James Madison University

Spotlight on Caroline Krehbiel (née Mullen) 

Posted:  December 17, 2015

Caroline Krehbiel

 

Caroline graduated from JMU in 2007 with a BA in Psychology and a Minor in Family Studies.  She currently lives in the Rochester, NY area, although her post-grad experiences have taken her to Buffalo, NY, Lehigh Valley, PA, and Omaha, NE.  Her current position is a Post-Doctoral Fellow in the Department of Psychiatry at the University of Rochester Medical Center, which is a two-year position that allows her to complete the post-doctoral hours needed for licensure as well as gain additional training in Family Therapy and Integrated Health Care.

What was your best experience as a psychology major at JMU?
I had several defining experiences as a psychology major at JMU during my senior year.  A capstone course entitled "Motivation in Education" taught by Dr. Kenn Barron inspired me to think about how the field of psychology could impact the world of education, and ultimately led me to pursue a degree in school psychology.  A research assistantship with Dr. Richard West helped me to see that conducting psychology research was an attainable goal and that it isn't as daunting as one might think!  Perhaps most importantly, another research assistantship with Dr. Steven Evans at the Alvin C. Baird Center gave me valuable applied research experience, and connected me with a network of graduate students and faculty who helped me to make the leap to graduate school. I still consider many of the graduate students I met there as my colleagues today!

What would you have done differently?
I would have loved to been more closely connected with the Department as an undergraduate.  There were many activities that were available to students that I didn't always take advantage of.  Similarly, I would have made a more concerted effort to develop my relationship with my academic advisor.  I specifically remember an advising meeting where he recommended I consider a PhD; at the time I was very intimidated by that thought and it wasn't until I cultivated stronger mentoring relationships with faculty during my senior year that I began to see graduate school as a real possibility.

What key experiences or courses helped you professionally?
Dr. Kenn Barron's senior seminar not only helped me to find connections between my interest in psychology and passion for education, but also challenged me to get out of my comfort zone and become a critical thinking, and active contributor to small group discussions with other students.  Working with Dr. Steven Evans exposed me to the world of applied research, specifically in the area of adolescent ADHD.  Working in Dr. Evans' lab allowed me to strengthen my critical thinking skills, gain greater comfort with digesting current research, and cultivated an appreciation for the culture and world of academia.  On a very practical level, Dr. Steven Evans' mentorship was instrumental in securing my first job after graduation in an applied research lab, which proved to be an invaluable first step in my path to graduate school.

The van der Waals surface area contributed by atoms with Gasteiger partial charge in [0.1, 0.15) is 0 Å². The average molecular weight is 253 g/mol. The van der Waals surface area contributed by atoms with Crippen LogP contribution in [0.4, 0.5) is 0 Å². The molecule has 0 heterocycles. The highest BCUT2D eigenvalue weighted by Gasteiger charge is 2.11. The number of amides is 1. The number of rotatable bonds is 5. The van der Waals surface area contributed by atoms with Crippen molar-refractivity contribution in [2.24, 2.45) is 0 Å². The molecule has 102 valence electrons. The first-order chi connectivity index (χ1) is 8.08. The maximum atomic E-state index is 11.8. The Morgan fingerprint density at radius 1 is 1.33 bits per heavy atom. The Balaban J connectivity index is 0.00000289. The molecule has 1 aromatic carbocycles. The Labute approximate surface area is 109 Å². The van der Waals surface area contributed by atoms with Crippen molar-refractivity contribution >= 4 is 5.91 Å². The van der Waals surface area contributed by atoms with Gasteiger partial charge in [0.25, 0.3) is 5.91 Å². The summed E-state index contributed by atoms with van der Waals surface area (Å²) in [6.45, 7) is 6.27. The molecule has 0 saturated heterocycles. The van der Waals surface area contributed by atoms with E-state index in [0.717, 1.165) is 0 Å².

Knowing what you know now, what advice would you give to yourself during your sophomore year?
That studying abroad for my junior year was certainly the best decision!  A year abroad was transformative personally (I met my now-husband there) and academically (the rigors of the program I participated in helped me to see what I was capable of).  Although I do feel I may have missed out on some opportunities to strengthen relationships with faculty and my fellow psychology majors at JMU that year, for me, it was one of the best decisions I made in my undergraduate career.  I would say to any current sophomore to look at junior year as an opportunity to find your passion in psychology -- at that point your General Education courses are mostly done, and you have more flexibility to start looking for those specialized experiences (community outreach, peer support leaders, research experiences, advocacy for vulnerable populations) that will help you to start to envision what life might look like after graduation.  If not in the department, then out on campus (I also found huge benefits from the MYMOM leadership program while at JMU).  Then, by the time you reach senior year, you'll be well positioned to jump into a capstone experience that can really propel you into your post-grad life.

Do you have any personal news or anything else that you'd like to share with us?
My husband and I are excited to welcome our first 'future Duke' in December 2015.